A 341 Meeting of Creditors in Chapter 7 Bankruptcy is a meeting between the Chapter 7 trustee ( an appointed lawyer), the debtor ( person filing bankruptcy), creditors, and in some cases, an attorney from the U.S. Trustee's Office. An attorney for the debtor should also attend the meeting. If the debtor fails to attend the 341 Meeting the Chapter 7 trustee has authority to move to dismiss the case.
The 341 Meeting is held approximately 45 days from the day that the Chapter 7 bankruptcy petition is filed. The debtor must bring a signed copy of the debtors' Chapter 7 petition and schedules, a copy of the most recently filed federal income tax return, and copies of pays stubs for the period 60 days before the bankruptcy filing. If paystubs are not available or the debtor does not have paystubs because of self employment, the debtor must provide an affidavit to explain the circumstances. If the debtor is not required to file a tax return, the debtor must also provide an affidavit explaining the circumstances. The debtor must also bring his or her social security card and a driver license or non-driver identification ( from department of motor vehicles) showing the debtor's current address.
The meeting has several purposes. One purpose of the meeting is to examine ( question) the debtor under oath about the statements contained in the debtor's bankruptcy petition and schedules to determine if the debtor is credible. It is important that the debtor be truthful. Untruth testimony could lead to an objection to the debtor's discharge and a criminal investigation by the FBI. The 341 meeting examination is also used to determine if the debtor has non-exempt assets available for the Chapter 7 trustee to sell and pay creditor claims against the bankruptcy estate. The bankruptcy estate is the debtor's non-exempt assets ( Assets the debtor can not keep upon filing bankruptcy which the trustee takes control of). Lastly, a 341 meeting examination may be used as a discovery tool to determine if the debtor's debts are dischargeable under the law. For example, a debt may not be dischargeable because the debtor committed bankruptcy fraud, because the debtor committed a crime or a certain type of civil tort, or because the debt is one of a category of debts that are not dischargeable such as certain types student loans and certain types of taxes. A Chapter 7 Bankruptcy attorney should be contacted to determine what type of debts are dischargeable since the dischargeability of debts is a complex area of the law.
The debtor will be asked questions about his or her assets, liabilities, financial affairs, bank accounts, and transfer of assets. Questions are also asked more specifically about intangible assets such as personal injury claims, pending or potential lawsuits, and potential inheritance.
Most Chapter 7 cases are no-asset cases. The debtor has no assets that the Chapter 7 trustee can take control of, sell, and pay creditor claims. In those type of cases, creditor attorneys are not likely to attend the meeting since there is nothing for the creditor to make a claim against. The Chapter 7 trustee is then the only person who questions the debtor.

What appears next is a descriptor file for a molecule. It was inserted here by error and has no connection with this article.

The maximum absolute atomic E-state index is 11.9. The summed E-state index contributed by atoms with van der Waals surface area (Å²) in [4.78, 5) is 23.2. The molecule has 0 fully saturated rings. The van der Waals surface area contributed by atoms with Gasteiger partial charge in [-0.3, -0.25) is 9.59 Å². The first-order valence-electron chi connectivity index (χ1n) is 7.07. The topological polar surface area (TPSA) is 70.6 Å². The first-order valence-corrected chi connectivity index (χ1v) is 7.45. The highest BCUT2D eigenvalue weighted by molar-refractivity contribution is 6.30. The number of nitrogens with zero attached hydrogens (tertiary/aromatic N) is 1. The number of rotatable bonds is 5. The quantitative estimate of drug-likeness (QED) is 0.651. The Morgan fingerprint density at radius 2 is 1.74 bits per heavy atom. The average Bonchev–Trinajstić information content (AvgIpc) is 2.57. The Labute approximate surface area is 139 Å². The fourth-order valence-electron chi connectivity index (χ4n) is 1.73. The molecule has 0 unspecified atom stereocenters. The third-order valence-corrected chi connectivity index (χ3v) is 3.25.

The 341 Meeting of Creditors for most debtors takes approximately 5 to 10 minutes to conduct. Waiting time in the meeting rooms varies from 30 minutes up to 2 hours depending on how many cases there are before your case is called.
It is very important that the debtor's attorney properly prepare the debtor before the debtor gives sworn testimony about his or her petition and schedules so that there are no surprises during the meeting and so that the debtor can clear up any mistakes that were in his or her papers. Preparation for the 341 meeting also helps to put the debtor at ease since he or she will know what questions he or she can expect from the Chapter 7 trustee and creditor attorneys. Preparation means going over all the information contained in the petition and schedules with the debtor and providing the debtor with questions that the Chapter 7 trustee is likely to ask.
Since the debtor's credibility will be determined in part by his or her demeanor, it is important that the debtor dress conservatively. It is recommended that the debtor dress casual but neat or in business attire. The debtor should not wear overly casual clothing such as shorts, T-shirts, or ripped jeans since the appearance before the Chapter 7 trustee should be respectful. Although the trustee is not a judge, the Chapter 7 trustee has power to move dismiss your case, and to move for an order avoiding a transfer ( sale or gift) of property made to third parties ( or creditors) before the filing of the bankruptcy petition.
If the Chapter 7 trustee is satisfied with the debtor's testimony, he will close the meeting. Otherwise, he may adjourn the meeting so the debtor can come back and provide additional documentation (such as bank statements, deeds, contracts, divorce agreements) and testimony at a later date. Creditors have 60 days from the 341 meeting to file complaints objecting to the discharge of the debtor generally and/or to the dischargeability of a particular debt.